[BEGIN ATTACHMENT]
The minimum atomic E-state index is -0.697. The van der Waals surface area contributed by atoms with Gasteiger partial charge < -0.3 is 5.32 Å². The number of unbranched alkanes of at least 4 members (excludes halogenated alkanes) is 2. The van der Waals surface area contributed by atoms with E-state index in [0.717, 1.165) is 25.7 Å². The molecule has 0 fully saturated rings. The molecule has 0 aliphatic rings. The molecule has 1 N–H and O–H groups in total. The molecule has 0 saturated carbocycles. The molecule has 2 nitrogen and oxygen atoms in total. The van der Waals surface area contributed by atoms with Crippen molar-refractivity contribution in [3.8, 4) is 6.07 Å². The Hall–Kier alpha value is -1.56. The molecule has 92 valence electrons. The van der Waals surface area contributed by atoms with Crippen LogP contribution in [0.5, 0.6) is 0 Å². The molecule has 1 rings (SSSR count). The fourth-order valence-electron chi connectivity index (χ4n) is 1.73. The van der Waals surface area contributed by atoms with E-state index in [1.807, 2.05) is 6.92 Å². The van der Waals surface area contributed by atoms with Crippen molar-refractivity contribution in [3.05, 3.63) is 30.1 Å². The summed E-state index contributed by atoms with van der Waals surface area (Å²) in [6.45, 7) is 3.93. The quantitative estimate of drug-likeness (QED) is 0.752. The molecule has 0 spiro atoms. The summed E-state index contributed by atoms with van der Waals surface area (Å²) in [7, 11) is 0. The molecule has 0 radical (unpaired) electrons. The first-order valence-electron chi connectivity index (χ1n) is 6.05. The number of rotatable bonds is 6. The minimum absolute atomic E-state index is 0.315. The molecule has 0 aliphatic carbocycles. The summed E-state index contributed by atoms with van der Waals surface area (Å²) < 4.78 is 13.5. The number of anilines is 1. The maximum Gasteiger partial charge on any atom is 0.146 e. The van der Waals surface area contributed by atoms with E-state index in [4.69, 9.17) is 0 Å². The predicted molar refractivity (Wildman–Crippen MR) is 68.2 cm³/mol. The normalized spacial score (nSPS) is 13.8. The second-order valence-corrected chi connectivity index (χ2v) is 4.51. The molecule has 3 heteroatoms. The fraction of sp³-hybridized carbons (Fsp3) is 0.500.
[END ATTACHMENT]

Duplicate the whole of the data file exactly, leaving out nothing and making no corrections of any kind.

The minimum atomic E-state index is -0.697. The van der Waals surface area contributed by atoms with Gasteiger partial charge < -0.3 is 5.32 Å². The number of unbranched alkanes of at least 4 members (excludes halogenated alkanes) is 2. The van der Waals surface area contributed by atoms with E-state index in [0.717, 1.165) is 25.7 Å². The molecule has 0 fully saturated rings. The molecule has 0 aliphatic rings. The molecule has 1 N–H and O–H groups in total. The molecule has 0 saturated carbocycles. The molecule has 2 nitrogen and oxygen atoms in total. The van der Waals surface area contributed by atoms with Crippen molar-refractivity contribution in [3.8, 4) is 6.07 Å². The Hall–Kier alpha value is -1.56. The molecule has 92 valence electrons. The van der Waals surface area contributed by atoms with Crippen LogP contribution in [0.5, 0.6) is 0 Å². The molecule has 1 rings (SSSR count). The fourth-order valence-electron chi connectivity index (χ4n) is 1.73. The van der Waals surface area contributed by atoms with E-state index in [1.807, 2.05) is 6.92 Å². The van der Waals surface area contributed by atoms with Crippen molar-refractivity contribution in [3.05, 3.63) is 30.1 Å². The summed E-state index contributed by atoms with van der Waals surface area (Å²) in [6.45, 7) is 3.93. The quantitative estimate of drug-likeness (QED) is 0.752. The molecule has 0 spiro atoms. The summed E-state index contributed by atoms with van der Waals surface area (Å²) in [7, 11) is 0. The molecule has 0 radical (unpaired) electrons. The first-order valence-electron chi connectivity index (χ1n) is 6.05. The number of rotatable bonds is 6. The minimum absolute atomic E-state index is 0.315. The molecule has 0 aliphatic carbocycles. The summed E-state index contributed by atoms with van der Waals surface area (Å²) < 4.78 is 13.5. The number of anilines is 1. The maximum Gasteiger partial charge on any atom is 0.146 e. The van der Waals surface area contributed by atoms with E-state index in [4.69, 9.17) is 0 Å². The predicted molar refractivity (Wildman–Crippen MR) is 68.2 cm³/mol. The normalized spacial score (nSPS) is 13.8. The second-order valence-corrected chi connectivity index (χ2v) is 4.51. The molecule has 3 heteroatoms. The fraction of sp³-hybridized carbons (Fsp3) is 0.500.